Send the link below via email or IMCopy
Present to your audienceStart remote presentation
- Invited audience members will follow you as you navigate and present
- People invited to a presentation do not need a Prezi account
- This link expires 10 minutes after you close the presentation
- A maximum of 30 users can follow your presentation
- Learn more about this feature in our knowledge base article
Transcript of Untitled Prezi
BY, Jewell Parker Rhodes
The theme of this story is about a girl named Lanesha, that lives with her caretaker, Mama Ya-Ya and how she protects the ones she loves before the horrible storm heads there way.
" I close my eyes, getting as close as I can to Mama Ya-Ya, praying our house won't fall over. Praying she's gonna be all right'' (Rhodes 131).
The setting of the story takes place in New Orleans, Ninth Ward 2005.
" They live in up town. Richer than where I live, the Ninth Ward, New Orleans'' (Rhodes 2).
Point of view:
Lanesha's point of view is that, she wants to be ready for when the storm comes and she wants to stay safe.
" I gather all the candles, matches, and flashlights we have. I put them in a box in Mama Ya-Ya's room. I drag extra blankets from the linen closet and put them there, too'' (Rhodes 119).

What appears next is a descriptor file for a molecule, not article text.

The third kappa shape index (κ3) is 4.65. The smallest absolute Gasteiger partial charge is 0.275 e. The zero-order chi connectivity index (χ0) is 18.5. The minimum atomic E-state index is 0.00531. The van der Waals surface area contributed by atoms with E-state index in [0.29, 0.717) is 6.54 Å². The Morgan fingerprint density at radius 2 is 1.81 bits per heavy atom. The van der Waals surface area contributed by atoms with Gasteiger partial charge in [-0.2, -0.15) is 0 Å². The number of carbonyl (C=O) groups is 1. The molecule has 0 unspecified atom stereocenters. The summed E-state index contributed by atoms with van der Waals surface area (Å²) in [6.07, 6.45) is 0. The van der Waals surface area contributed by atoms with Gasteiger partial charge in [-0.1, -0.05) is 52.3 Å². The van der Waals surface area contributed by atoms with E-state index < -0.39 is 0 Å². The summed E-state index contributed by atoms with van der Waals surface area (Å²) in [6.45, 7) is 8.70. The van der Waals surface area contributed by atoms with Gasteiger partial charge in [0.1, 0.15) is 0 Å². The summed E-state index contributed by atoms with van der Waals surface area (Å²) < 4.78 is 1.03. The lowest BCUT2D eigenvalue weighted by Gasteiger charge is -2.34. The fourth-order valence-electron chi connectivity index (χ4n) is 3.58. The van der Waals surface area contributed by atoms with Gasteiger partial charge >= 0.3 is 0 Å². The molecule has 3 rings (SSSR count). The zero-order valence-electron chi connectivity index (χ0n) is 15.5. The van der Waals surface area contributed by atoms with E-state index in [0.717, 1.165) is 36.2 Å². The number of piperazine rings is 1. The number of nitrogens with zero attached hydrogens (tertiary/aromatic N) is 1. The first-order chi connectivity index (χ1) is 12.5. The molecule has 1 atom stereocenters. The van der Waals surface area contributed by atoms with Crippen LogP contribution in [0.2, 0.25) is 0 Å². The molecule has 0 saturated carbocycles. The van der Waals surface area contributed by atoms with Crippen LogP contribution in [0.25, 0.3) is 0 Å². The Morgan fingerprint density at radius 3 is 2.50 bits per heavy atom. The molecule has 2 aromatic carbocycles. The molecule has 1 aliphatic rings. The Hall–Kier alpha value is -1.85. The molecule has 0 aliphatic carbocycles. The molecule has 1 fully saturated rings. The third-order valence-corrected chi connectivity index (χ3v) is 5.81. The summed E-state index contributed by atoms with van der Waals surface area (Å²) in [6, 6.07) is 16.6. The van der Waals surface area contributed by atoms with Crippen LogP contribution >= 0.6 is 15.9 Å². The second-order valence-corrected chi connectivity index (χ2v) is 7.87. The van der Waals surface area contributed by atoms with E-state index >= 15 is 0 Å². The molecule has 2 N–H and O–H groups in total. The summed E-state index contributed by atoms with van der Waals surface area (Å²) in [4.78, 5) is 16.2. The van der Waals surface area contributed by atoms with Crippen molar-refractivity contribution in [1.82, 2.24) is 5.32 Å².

Person vs. Nature: Lanesha faces person vs. nature, when Hurricane Katrina comes and hits them hard.
" My clothes and shoes are getting heavier and heavier. My head can't stay above water. I fail my arms, and kick" (Rhodes 207).
" You know something, I say. Yes I know something. But it's not mine to tell, it's yours to figure out. I feel irritated. I get up. The sun is now low in the sky. I close my eyes. I can smell wet. Damp, rotting, salty wet. Katrina is coming" (Rhodes 121).
If you like to read true stories about storms I would read this book.
Ninth Ward, is a dramatic fiction book based on actual events.
Protagonist: Lanesha, Mama Ya-Ya
Antagonist: Hurricane Katrina
I sit on the floor beside Mama Ya-Ya and think about the problem. How to make sure the four of us survive? Someone will come. What if no one comes. The water will stop rising. What if the water doesn't stop rising?" (Rhodes 169).